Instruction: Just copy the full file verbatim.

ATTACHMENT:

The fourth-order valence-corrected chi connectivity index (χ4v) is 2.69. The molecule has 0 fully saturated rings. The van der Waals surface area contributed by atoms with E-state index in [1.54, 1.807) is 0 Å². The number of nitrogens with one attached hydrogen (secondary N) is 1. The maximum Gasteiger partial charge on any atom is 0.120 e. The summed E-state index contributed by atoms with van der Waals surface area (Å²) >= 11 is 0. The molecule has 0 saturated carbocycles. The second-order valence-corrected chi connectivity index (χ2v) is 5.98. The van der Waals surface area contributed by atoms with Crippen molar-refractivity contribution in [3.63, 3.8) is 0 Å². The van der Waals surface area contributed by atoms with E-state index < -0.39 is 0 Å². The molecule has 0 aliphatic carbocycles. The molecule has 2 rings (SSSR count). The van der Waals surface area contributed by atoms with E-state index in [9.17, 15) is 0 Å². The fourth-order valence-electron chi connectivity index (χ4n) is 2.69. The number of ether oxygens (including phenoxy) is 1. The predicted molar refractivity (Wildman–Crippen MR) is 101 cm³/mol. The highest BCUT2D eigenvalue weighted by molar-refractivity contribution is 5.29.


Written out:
The fourth-order valence-corrected chi connectivity index (χ4v) is 2.69. The molecule has 0 fully saturated rings. The van der Waals surface area contributed by atoms with E-state index in [1.54, 1.807) is 0 Å². The number of nitrogens with one attached hydrogen (secondary N) is 1. The maximum Gasteiger partial charge on any atom is 0.120 e. The summed E-state index contributed by atoms with van der Waals surface area (Å²) >= 11 is 0. The molecule has 0 saturated carbocycles. The second-order valence-corrected chi connectivity index (χ2v) is 5.98. The van der Waals surface area contributed by atoms with Crippen molar-refractivity contribution in [3.63, 3.8) is 0 Å². The van der Waals surface area contributed by atoms with E-state index < -0.39 is 0 Å². The molecule has 0 aliphatic carbocycles. The molecule has 2 rings (SSSR count). The van der Waals surface area contributed by atoms with E-state index in [9.17, 15) is 0 Å². The fourth-order valence-electron chi connectivity index (χ4n) is 2.69. The number of ether oxygens (including phenoxy) is 1. The predicted molar refractivity (Wildman–Crippen MR) is 101 cm³/mol. The highest BCUT2D eigenvalue weighted by molar-refractivity contribution is 5.29.